Sulfates are known to be good TL materials. Rare earth (RE)-doped CaSO4 phosphors have been studied for quite some time. Dy  and Tm are known to be efficient activators for TL in a CaSO4 host. CaSO4:Eu and CaSO4:Sm were found to exhibit interesting photoluminescence (PL) properties, and the possibility of using these phosphors in radio-PL (RPL) dosimetry  and UV dosimetry using TL  was indicated. TL in other alkaline earth sulfates was also studied subsequently. In recent years, Dhoble et al. have reported several sulfate-based phosphors which possess good luminescence properties and are useful for measuring ionizing radiations.,,,, They also studied the TL in Li2 SO4:P, Dy and Li2 SO4:P, Eu based phosphors.
The mirabilite → thenardite phase transition using an original self-made thermal control during the X-ray diffraction sequential profiles was studied by Correcher et al. They also studied characterization of the IR-stimulated luminescence, radioluminescence, and TL spectra in the range of 200–800 nm and the influence of thermal phase transition on the emission spectra of Na2 SO4. Alkali sulfates were found to be interesting host for the luminescence of Eu as they were found to incorporate Eu in large concentration and also there exist intermediate compounds in alkali sulfate-RE sulfate systems. Europium enters Li2 SO4 and Na2 SO4 lattices in trivalent form, which is stable for exposures to gamma rays, and hence could not be used for RPL dosimetry. There is also thermal and UV-induced Eu 3+ to Eu 2+ conversion and no complete back conversion to Eu 3+ after the thermal treatment. We have already studied and reported the general OSL properties of Eu-doped K2 SO4. However, the continuous wave-OSL (CW-OSL) sensitivity in this case was only 39% that of the commercial phosphor Al2O3:C (Landauer). We have studied the effect of optical bleaching on kinetics of TL and OSL for K2 SO4:Eu 2+.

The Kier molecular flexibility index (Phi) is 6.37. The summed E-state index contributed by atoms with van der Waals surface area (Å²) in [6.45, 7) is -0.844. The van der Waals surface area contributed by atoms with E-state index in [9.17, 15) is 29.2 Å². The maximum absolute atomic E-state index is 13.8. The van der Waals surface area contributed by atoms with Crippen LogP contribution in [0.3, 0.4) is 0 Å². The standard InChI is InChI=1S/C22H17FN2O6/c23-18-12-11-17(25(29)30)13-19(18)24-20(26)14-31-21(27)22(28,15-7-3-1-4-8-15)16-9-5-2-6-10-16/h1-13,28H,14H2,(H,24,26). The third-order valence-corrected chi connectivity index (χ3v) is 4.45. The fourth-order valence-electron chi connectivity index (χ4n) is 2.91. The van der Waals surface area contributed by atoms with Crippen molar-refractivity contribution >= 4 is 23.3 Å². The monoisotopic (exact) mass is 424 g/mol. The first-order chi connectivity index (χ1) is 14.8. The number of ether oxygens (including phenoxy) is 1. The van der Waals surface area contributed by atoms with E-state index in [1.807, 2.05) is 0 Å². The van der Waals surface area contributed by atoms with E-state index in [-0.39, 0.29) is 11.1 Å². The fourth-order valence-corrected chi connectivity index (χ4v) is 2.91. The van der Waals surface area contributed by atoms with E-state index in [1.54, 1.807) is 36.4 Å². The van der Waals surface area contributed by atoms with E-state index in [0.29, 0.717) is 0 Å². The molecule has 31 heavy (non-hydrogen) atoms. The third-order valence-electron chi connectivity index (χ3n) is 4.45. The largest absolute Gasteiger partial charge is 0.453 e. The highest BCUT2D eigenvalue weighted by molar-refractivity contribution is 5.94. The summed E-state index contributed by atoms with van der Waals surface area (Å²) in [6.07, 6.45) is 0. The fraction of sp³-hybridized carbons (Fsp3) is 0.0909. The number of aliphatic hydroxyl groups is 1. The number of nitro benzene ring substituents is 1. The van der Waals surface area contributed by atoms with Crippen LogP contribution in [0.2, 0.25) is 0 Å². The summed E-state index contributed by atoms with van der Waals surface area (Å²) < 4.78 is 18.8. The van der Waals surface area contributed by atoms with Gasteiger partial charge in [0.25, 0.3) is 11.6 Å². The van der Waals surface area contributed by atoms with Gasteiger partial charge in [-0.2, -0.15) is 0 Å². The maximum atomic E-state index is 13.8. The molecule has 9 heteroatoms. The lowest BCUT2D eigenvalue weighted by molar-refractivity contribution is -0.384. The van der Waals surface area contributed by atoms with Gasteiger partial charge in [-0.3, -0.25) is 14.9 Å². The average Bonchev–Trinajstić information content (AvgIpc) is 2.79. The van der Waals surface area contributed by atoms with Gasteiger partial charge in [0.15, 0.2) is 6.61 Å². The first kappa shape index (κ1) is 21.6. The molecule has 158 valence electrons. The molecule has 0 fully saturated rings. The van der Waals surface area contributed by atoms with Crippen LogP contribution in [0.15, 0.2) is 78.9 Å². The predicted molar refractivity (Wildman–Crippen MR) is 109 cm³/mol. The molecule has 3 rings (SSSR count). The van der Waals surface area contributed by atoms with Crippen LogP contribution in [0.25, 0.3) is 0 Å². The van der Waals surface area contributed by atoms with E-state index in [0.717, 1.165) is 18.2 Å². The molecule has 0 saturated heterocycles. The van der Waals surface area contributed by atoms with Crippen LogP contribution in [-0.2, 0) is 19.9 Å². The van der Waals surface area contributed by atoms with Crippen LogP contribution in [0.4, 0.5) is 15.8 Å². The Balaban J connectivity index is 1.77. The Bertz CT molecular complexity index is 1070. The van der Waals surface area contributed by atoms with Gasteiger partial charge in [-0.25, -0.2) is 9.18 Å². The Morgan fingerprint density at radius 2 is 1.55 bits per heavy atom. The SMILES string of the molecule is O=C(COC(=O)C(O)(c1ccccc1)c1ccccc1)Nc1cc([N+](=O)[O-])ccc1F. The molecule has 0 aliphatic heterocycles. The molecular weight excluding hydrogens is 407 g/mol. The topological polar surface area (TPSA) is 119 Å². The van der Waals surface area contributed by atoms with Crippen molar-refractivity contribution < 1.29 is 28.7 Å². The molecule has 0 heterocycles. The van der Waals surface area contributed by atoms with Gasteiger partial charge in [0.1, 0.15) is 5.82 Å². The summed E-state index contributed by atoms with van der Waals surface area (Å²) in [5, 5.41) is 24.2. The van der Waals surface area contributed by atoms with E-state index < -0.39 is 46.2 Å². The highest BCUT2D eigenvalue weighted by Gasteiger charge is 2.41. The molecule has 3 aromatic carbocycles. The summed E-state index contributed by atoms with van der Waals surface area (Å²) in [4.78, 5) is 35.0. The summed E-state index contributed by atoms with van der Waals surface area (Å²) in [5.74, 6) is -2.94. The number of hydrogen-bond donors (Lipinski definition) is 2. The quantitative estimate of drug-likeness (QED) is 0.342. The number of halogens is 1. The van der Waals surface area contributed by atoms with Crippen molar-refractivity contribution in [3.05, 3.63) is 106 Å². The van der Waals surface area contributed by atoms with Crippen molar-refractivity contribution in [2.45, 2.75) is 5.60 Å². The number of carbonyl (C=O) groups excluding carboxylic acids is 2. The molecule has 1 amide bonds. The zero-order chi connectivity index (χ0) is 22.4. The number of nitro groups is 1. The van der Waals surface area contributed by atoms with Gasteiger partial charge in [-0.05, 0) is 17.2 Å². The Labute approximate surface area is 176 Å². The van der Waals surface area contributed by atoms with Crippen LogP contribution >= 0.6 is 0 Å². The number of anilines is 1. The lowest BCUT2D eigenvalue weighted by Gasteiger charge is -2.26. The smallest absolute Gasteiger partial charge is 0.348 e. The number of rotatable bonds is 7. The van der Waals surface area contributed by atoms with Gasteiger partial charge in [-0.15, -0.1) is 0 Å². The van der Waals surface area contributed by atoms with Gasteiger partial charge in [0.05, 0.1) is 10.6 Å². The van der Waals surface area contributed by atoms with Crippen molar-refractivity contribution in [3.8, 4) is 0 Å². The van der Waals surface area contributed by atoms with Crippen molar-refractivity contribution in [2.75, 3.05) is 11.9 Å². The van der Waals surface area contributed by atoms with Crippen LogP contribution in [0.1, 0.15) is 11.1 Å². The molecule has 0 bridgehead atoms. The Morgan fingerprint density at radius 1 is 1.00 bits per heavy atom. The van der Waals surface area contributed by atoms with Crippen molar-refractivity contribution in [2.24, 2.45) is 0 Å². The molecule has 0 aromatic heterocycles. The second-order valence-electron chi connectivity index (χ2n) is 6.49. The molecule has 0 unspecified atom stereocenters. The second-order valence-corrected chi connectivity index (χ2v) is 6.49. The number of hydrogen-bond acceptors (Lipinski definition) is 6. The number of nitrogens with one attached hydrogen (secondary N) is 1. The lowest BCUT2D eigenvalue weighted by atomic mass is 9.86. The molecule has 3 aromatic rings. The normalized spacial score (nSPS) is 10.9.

The present study mainly investigated various kinetic parameters and correlation between the TL and OSL processes in K2 SO4:Ce.
For the preparation of K2 SO4:Ce, analytical grade K2 SO4 was first dissolved in double distilled water. 1000 ppm cerium nitrate was added to this aqueous solution of K2 SO4. The solution was then allowed to evaporate slowly in air at 60°C on a hot plate. The dried powder was melted in crucible in a preheated furnace at 1200°C and quenched to room temperature. The polycrystalline material thus obtained was crushed in a mortar pestle and sieved to grain size ranging from 72 to 210 μ. The powder samples of material were used for the measurements. The optimized cerium concentration was found to be 0.1% mol.
All TL and OSL readouts were carried out on Riso TL/OSL reader equipped with blue (470 nm) LEDs for optical stimulation, a 40 mCi 90 Sr/90 Y beta-ray source having a dose rate of 1.22 Gy/min at sample position. The reader is fitted with an EMI 9235QA photomultiplier tube.
| Results and Discussion|| |
The phase pure material was obtained using the described synthesis which was confirmed by the X-ray diffraction pattern. [Figure 1] shows the PL spectra of the material taken on Hitachi F-7000 Fluorescence Spectrophotometer. The sample shows broad PL emission ranging from 310 nm to 400 nm. The emission peak was observed at the wavelength 356 nm with a shoulder at 335 nm. The sample shows intense excitation peak at 284 nm for 356 nm emission.